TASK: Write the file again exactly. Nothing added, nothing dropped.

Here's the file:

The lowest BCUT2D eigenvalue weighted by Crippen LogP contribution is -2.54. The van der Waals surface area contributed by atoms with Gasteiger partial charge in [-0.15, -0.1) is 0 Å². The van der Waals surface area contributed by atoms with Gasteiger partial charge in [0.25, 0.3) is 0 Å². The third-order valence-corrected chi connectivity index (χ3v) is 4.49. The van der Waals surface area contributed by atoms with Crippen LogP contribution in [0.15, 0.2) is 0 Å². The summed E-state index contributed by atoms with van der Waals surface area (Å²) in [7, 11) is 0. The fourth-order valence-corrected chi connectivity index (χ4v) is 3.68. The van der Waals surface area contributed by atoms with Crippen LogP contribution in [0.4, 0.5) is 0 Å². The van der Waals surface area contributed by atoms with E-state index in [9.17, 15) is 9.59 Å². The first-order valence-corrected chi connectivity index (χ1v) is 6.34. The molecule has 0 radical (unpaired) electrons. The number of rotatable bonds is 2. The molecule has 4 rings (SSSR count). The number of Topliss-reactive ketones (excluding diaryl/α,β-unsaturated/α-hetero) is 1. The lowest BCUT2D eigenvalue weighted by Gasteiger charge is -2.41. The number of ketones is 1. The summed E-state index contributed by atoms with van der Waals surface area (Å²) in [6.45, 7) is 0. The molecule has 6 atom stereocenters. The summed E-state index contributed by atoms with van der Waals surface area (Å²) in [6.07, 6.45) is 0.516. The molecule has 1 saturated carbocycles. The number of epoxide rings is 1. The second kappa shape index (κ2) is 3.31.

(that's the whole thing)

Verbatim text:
The lowest BCUT2D eigenvalue weighted by Crippen LogP contribution is -2.54. The van der Waals surface area contributed by atoms with Gasteiger partial charge in [-0.15, -0.1) is 0 Å². The van der Waals surface area contributed by atoms with Gasteiger partial charge in [0.25, 0.3) is 0 Å². The third-order valence-corrected chi connectivity index (χ3v) is 4.49. The van der Waals surface area contributed by atoms with Crippen LogP contribution in [0.15, 0.2) is 0 Å². The summed E-state index contributed by atoms with van der Waals surface area (Å²) in [7, 11) is 0. The fourth-order valence-corrected chi connectivity index (χ4v) is 3.68. The van der Waals surface area contributed by atoms with Crippen LogP contribution in [0.4, 0.5) is 0 Å². The van der Waals surface area contributed by atoms with E-state index in [9.17, 15) is 9.59 Å². The first-order valence-corrected chi connectivity index (χ1v) is 6.34. The molecule has 0 radical (unpaired) electrons. The number of rotatable bonds is 2. The molecule has 4 rings (SSSR count). The number of Topliss-reactive ketones (excluding diaryl/α,β-unsaturated/α-hetero) is 1. The lowest BCUT2D eigenvalue weighted by Gasteiger charge is -2.41. The number of ketones is 1. The summed E-state index contributed by atoms with van der Waals surface area (Å²) in [6.45, 7) is 0. The molecule has 6 atom stereocenters. The summed E-state index contributed by atoms with van der Waals surface area (Å²) in [6.07, 6.45) is 0.516. The molecule has 1 saturated carbocycles. The number of epoxide rings is 1. The second kappa shape index (κ2) is 3.31.